Save Me is the name of a new 30-minute “situation comedy” that debuted on NBC last week. I had been seeing commercials for it for a few weeks and I recognized the lead actress, Anne Heche. I’ve enjoyed some of her previous work and was intrigued by what appeared to be the show’s strong religious theme, especially on a big television network during a “primetime” slot. How would the show’s creators mix humor and faith? Would it work? Would anyone watch? I had to find out. On its premier night, two back-to-back episodes of Save Me aired before a rerun of old-favorite The Office, providing an hour-long sample in one sitting.
Here’s the show’s premise: Heche plays Beth, a 30-something wife and mother to a teenage daughter. She and her family live in a nice house on a charming tree-lined street. It looks ordinary. But things are about to change!
The first scene shows Beth in the middle of the night standing at her open fridge hunting for something to eat. Mascara raccoons her eyes and she’s obviously drunk. She begins to greedily devour a huge hoagie. She starts to choke. She crashes to the ground. She dies.
I’m thinking: How’s this going to work? Two minutes in and the main character is deceased. I’m wondering if she’ll come back as a spirit to hover over her family members like Touched by an Angel except hilarious. In the morning, her hunky husband comes into the kitchen to find his wife…alive! She greets him with sweet, overflowing exuberance. The audience is meant to understand this is a brand new demeanor for her. In quick flashbacks and with the help of a voiceover, we see that Beth’s life had been circling the drain. She had been partying way too hard, and making a complete fool of herself at social gatherings. Her friends are avoiding her, her daughter hates her, and she readily admits her behavior has driven her husband into the arms of another woman. Basically, she’s a sad sack of a lady: pretty on the outside but loathsome on the inside. Not at all the sort of person one might expect God to speak to directly (or, perhaps, just the sort?), but that’s exactly what Beth realizes is happening.
The audience never hears God talking to Beth. She insists that the voice is audible and, in a politically correct detail that might appeal to contemporary tastes, she describes it as “gender neutral.” She refers to its source as “He/She.” It tells her things that are about to happen or that she shouldn’t otherwise know. If any of her friends is inclined to doubt Beth’s new skill, it appears to be accompanied by an ability to channel electrical currents. When her husband’s mistress shows up on the front lawn, Beth seemingly cracks her over the head with a lightning bolt in front of an audience of neighbors.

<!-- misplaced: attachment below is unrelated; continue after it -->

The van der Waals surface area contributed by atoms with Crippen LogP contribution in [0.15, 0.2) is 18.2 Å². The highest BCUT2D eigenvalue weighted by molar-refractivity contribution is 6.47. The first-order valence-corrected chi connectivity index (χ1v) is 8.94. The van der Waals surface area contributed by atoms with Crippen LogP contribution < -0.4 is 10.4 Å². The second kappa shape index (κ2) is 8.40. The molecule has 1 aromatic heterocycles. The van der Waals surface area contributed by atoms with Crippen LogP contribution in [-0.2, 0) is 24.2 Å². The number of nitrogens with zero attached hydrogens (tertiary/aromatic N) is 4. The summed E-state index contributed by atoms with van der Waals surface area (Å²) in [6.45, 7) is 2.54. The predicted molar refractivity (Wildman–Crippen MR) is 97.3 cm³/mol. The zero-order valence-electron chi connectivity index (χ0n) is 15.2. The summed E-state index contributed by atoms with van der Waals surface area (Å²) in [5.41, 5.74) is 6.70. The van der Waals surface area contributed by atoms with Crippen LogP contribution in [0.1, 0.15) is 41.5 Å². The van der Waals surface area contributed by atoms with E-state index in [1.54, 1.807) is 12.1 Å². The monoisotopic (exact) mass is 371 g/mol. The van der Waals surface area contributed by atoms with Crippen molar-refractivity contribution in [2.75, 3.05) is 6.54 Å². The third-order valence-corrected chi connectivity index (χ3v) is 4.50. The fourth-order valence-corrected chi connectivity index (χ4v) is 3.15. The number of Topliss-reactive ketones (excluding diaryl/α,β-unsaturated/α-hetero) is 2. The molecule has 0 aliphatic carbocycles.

A neighbor invites her to church, and Beth’s face lights up. If she was ever a church-goer it was a lifetime ago, but it suddenly seems to her like the best idea. The church scene is idyllic: congregants milling and chatting congenially, one strumming a guitar leading a sing-along. It’s a None’s fantasy of fellowship and good vibes. No mention is made of the denomination, but Beth instantly feels at home. She grabs the microphone to sing the hymn, baffled that she knows all the words by heart.
She confides in the minister that God is talking to her. He seems not-at-all surprised. In fact, while they’re together another congregant approaches to deliver a “message from God.” This congregant is obviously mentally ill, so the minister might assume that Beth, too, is a bit deranged.
Is this a show about a woman whose near-death hoagie choking somehow changed her brain to be more God-oriented? Or is it about a less-than-perfect suburban-mom-turned-prophet? Or both? Either way, its appearance on mainstream television raises some interesting questions. Are we hungrier for spirituality than we recognize?
This quirky show probably won’t last. Its premier at the start of the summer season is apparently a bad sign. However, the network has a handful of already-completed episodes that are supposed to air in the coming weeks. I’m curious to see where it goes.
So far, the messages God provides Beth are mundane. He/She tells her the location of her missing daughter (the park) or to return a cappuccino machine she stole from a neighbor. It’s not that this isn’t good information to help her be a more attentive mom and sympathetic friend, but I’m wondering if she’ll move from fixing her own wrecked life to helping heal her community or even the world. Can she be a real prophet if her mission never goes beyond her street?
I’m also curious to see if the show will explore why Beth had become so messed-up in the first place and how her new-found connection to the divine addresses whatever pain had worsened her predicament. Will the storylines stay superficial or will they attempt to say something profound about the human condition? Can a sitcom be used to explore faith in a meaningful way? What does it suggest that the creators of this show are even trying?